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U.S. Treasury officials are leaning toward recommending that Fannie Mae and Freddie Mac be replaced with a government safety net for the mortgage finance system and continued federal backing for loans to lower-income homebuyers, according to three people briefed on the discussions.
Treasury Secretary Timothy F. Geithner has said in recent public appearances that an agency recommendation for winding down the two taxpayer-owned mortgage companies could be released in coming weeks. It hasn’t yet been determined whether the plan, likely to be a broad outline rather than a detailed prescription for legislation, will be released that soon, the people said.
In timing its proposal, Treasury must balance political and economic realities. Presidential campaign politics and deep divisions between Democrats and Republicans in Congress make it unlikely that mortgage-finance reform will be enacted this year. At the same time, the lack of a clear blueprint is contributing to continued weakness in the housing market, said Karen Dynan, a former economist with the Federal Reserve Board of Governors.
“The uncertainty surrounding the future of the mortgage finance system has impeded the rebound of the housing market and the private housing-finance market,” said Dynan, who now serves as a vice president at the Brookings Institution. “It’s just really hard for the players to make decisions when you don’t know what the rules are going to be in the future.”
The two companies, which veered toward bankruptcy when the housing market collapsed in 2008, were seized by regulators and have drawn almost $190 billion in taxpayer aid. Fannie Mae and Freddie Mac became targets of at least 18 Republican bills seeking to reduce or eliminate the government role in mortgages.
The debate over the companies’ future has been complicated by their growing prominence in the housing market. As private investors have pulled back in the recession, Fannie Mae and Freddie Mac have come to own or guarantee 60 percent of outstanding U.S. residential mortgages. That has prompted the real estate industry to lobby Congress to move slowly on reducing the government’s role.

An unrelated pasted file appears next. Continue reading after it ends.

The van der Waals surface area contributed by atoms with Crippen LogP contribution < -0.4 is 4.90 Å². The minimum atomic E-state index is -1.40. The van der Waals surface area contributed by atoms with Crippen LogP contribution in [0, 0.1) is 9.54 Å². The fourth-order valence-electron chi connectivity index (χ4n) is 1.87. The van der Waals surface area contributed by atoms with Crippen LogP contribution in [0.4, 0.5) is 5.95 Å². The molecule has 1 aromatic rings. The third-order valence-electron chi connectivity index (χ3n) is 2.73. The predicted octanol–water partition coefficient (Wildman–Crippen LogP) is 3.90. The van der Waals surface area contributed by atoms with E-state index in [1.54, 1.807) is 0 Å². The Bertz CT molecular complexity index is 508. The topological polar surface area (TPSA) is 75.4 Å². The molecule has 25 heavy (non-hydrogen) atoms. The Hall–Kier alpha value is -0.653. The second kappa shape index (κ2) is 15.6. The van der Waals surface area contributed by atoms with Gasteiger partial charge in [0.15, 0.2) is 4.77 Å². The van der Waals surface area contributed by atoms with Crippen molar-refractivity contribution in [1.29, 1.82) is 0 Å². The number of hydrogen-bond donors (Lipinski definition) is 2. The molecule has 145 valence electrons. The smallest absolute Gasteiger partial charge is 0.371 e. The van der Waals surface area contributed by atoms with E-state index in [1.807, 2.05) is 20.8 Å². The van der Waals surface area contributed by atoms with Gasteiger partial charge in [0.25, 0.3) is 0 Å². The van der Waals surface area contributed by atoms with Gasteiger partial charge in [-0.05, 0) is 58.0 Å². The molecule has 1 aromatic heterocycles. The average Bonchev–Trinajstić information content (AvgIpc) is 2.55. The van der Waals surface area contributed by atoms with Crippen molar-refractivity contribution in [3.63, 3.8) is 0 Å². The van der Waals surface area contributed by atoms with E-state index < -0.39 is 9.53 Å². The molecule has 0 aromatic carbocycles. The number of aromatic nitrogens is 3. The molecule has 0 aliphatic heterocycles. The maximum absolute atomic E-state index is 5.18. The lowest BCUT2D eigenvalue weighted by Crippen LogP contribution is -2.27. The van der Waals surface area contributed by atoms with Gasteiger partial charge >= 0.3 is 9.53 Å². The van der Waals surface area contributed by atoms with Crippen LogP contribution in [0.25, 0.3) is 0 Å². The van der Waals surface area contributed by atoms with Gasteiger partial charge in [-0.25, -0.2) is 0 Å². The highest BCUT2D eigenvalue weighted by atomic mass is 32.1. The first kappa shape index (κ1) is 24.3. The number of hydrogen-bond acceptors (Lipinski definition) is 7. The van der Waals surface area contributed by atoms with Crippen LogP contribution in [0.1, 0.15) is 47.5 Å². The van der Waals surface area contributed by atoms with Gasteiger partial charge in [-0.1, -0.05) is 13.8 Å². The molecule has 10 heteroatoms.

“There’s a lot of ideological chest-pounding about getting the government out of housing, but I think most people recognize that if it’s done in any precipitous fashion, it will have negative consequences for the American homeowner, consumer and economy,” said Jim Millstein, Treasury’s former chief restructuring officer, who is now chairman and chief executive officer of Washington financial advisory firm Millstein & Co.
Mitt Romney, the leading contender for the Republican presidential nomination, has criticized Fannie Mae and Freddie Mac and has called for more private capital in the mortgage market, but has not released specific plans.
While some Republicans who initially called for immediate abolition of Fannie Mae and Freddie Mac now say they would accept a gradual wind-down, split party control of Congress stands in the way of resolving the matter in 2012.
“The political environment is dysfunctional,” Michael Barr, a University of Michigan law professor and former assistant Treasury secretary for financial institutions, said in an interview. “The presidential campaign is taking up all the oxygen. There’s almost no appetite for compromise on anything substantive.”
Geithner more than a year ago unveiled three options for weaning the mortgage market from its government dependence. He said in February that he expected to “lay out more detail” about the approach “in the spring.”
While a Treasury official said all options remain under review, the people familiar with the talks said the third option -- the one with the largest government role -- most closely resembles what the Obama administration is likely to propose.